Still, you will often need to take steps to warm the fuel. Always remember that too much heat will make the canister explode. You should start with always keeping at least one fuel canister warm against you or in a sleeping bag. An insulated base for the stove also helps with both temperature and stability. To maintain output while cooking, you should have a stove with regulated output (i.e. as the fuel cools it opens the throttle to keep the pressure up). Setting the canister in about an inch of water should also provide a temperature buffer to help keep the canister from going below freezing. Warning: Extreme Danger Here! Some people use more interesting methods to heat the canister, including hammering flat some thin copper tubing and using it to bring heat from the flame back to the canister or using a handwarmer.
If you are applying heat to the canister, remember that the canister should never be too hot to touch, and you should always have a (nonfrozen) hand on the canister to make sure of this. ("Too hot to handle" is usually around 42C; expect the canister to have a "core breach" around 50C, and realize that dents and low air pressure at altitude may cause it to rupture before it gets that hot.)
High winds: Stoves like the MSR Reactor are particularly good for handling wind, but with other stoves cases you'll likely want a windshield. With canisters you are often cautioned to make sure the shield does not cause the canister to overheat, but in cold weather this can be helpful. Just remember to monitor how warm it gets!
Lighting your Stove: You may find that piezo ignitors and other fancy lighters stop working due to the cold or altitude. I suggest having multiple starting methods; a simple mechanical Bic lighter kept warm close to your body is good to start with, and a ferrocerium rod + striker makes a good backup. Waterproof or stormproof matches make a good third choice.
For cooking at cold and altitude, the pressurised liquid fuel stove is your friend.
They're expensive and need some skill and care in use (practise before you take them into challenging situations), but they will perform much better than alcohol or canister stoves when the going gets tough.
Here's a video that gives a good overview of how they are used. As you can see, it's quite a fiddly process. They require priming before use, and regular cleaning afterwards. The fuels are dangerous, so it's very important to read the instructions and apply good disciplines in use. If you get casual, bad things can happen!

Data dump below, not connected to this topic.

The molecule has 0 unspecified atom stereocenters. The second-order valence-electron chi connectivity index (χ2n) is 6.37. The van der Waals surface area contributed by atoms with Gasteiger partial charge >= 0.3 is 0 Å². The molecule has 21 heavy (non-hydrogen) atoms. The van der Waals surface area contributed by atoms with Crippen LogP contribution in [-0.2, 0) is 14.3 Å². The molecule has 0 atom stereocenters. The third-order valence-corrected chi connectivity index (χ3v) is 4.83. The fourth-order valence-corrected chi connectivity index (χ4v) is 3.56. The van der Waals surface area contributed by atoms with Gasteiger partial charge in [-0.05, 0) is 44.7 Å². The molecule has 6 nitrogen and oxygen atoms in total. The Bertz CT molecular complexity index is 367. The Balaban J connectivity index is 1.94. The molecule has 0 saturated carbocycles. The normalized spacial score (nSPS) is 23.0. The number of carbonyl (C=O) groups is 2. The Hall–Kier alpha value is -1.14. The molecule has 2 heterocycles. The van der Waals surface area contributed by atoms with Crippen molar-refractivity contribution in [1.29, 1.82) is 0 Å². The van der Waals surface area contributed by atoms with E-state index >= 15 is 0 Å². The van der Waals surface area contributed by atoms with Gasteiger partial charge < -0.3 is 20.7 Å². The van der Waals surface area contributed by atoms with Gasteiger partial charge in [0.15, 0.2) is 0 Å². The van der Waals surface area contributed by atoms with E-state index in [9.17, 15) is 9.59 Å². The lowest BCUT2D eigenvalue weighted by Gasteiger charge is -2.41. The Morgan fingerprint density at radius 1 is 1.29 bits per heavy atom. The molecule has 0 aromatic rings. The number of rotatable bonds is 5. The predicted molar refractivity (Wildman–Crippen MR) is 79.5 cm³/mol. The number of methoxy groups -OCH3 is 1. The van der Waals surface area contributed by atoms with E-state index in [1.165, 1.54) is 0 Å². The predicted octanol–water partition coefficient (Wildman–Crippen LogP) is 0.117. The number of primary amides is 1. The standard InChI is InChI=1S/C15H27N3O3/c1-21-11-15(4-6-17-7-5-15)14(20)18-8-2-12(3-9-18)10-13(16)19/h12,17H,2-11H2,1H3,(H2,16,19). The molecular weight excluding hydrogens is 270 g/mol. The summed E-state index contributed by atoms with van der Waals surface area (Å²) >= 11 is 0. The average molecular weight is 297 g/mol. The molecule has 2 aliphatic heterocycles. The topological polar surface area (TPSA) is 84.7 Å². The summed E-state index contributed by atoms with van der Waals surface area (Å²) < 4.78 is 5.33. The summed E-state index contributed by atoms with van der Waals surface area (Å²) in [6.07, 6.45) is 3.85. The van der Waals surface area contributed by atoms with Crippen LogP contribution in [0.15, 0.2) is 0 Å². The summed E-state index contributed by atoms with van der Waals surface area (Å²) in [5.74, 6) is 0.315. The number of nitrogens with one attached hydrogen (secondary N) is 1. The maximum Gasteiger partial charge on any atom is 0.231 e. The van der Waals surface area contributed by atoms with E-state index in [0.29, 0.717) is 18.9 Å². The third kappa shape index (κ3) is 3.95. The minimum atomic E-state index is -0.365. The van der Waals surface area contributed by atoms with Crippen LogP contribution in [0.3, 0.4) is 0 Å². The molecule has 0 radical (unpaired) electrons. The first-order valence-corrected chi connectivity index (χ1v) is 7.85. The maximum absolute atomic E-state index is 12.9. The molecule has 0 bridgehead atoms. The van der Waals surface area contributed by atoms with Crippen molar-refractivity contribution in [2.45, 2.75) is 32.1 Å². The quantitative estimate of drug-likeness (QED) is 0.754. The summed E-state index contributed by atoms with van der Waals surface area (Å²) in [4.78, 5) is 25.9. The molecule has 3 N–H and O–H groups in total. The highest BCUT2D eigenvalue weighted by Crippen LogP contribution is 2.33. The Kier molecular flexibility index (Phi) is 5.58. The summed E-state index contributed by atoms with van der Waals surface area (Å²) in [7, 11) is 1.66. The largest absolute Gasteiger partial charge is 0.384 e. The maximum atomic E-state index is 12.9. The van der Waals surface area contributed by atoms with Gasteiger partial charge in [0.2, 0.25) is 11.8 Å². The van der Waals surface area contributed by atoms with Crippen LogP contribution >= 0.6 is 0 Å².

If you are using the stove in a first world country, you would want something like the MSR Whisperlite which is optimised for clean fuel:
For expedition work in countries where fuel might be dirty or hard to find you'd be better with a stove like the MSR XGK EX Multi-Fuel. It's heavier and more expensive, but much more adaptable. In a country like Nepal where fuel is notoriously dirty, you would want to take spare fuel filters.
There are also models designed to facilitate simmering, and Universal models that can use both canister and liquid fuel (though these tend to be less efficient).
These stoves are sophisticated pieces of engineering so stick to established suppliers like MSR or Optimus - this isn't an area where you'd want to be experimenting with cheap ripoff products.
Pressurised liquid fuel stoves should do the job down to around -20c. Below that you'll probably have to warm the stove and fuel inside your clothing before lighting.
For more detail, here's Andy Kirkpatrick on mountaineering stoves
For high altitude base camps you could consider pairing up the stove with a lightweight pressure cooker, if weight isn't too much of a constraint.
For cold and high altitude, you will want to use white gas. White gas is superior to other liquid fuel options (kerosene, etc) and will be easier to get started in the cold. Your lightest option for this is probably going to be the MSR Whisperlite. There are plenty of options though so just go with what suits your budget and weight constraints.
As the elevation increases, the boiling point of water drops. This makes cooking times increase enormously.
You may want to essentially ignore cooking, and rely on cold food, and warm drinks.
The whisper light is a good stove for such events. I have also used regular gasoline at low temperatures, but due to the explosive nature of fumes, I would never do so in an enclosed space.
If you use stoves where the bottle is not the fuel tank, be very careful filling the stove:
- At cold temperatures liquid fuel is instant frostbite.
- It is easy with cold fingers to get fuel on yourself or your clothing. In good weather this evaporates and is gone very quickly. In cold, not so much.
When I ran winter trips (at much lower elevations) we had a rule that the person who fills the stove, doesn't light it. And also that you filled the stove 40 feet away from camp, down wind if there was perceptible wind, or down hill if calm. (Fuel vapor is heavier than air.)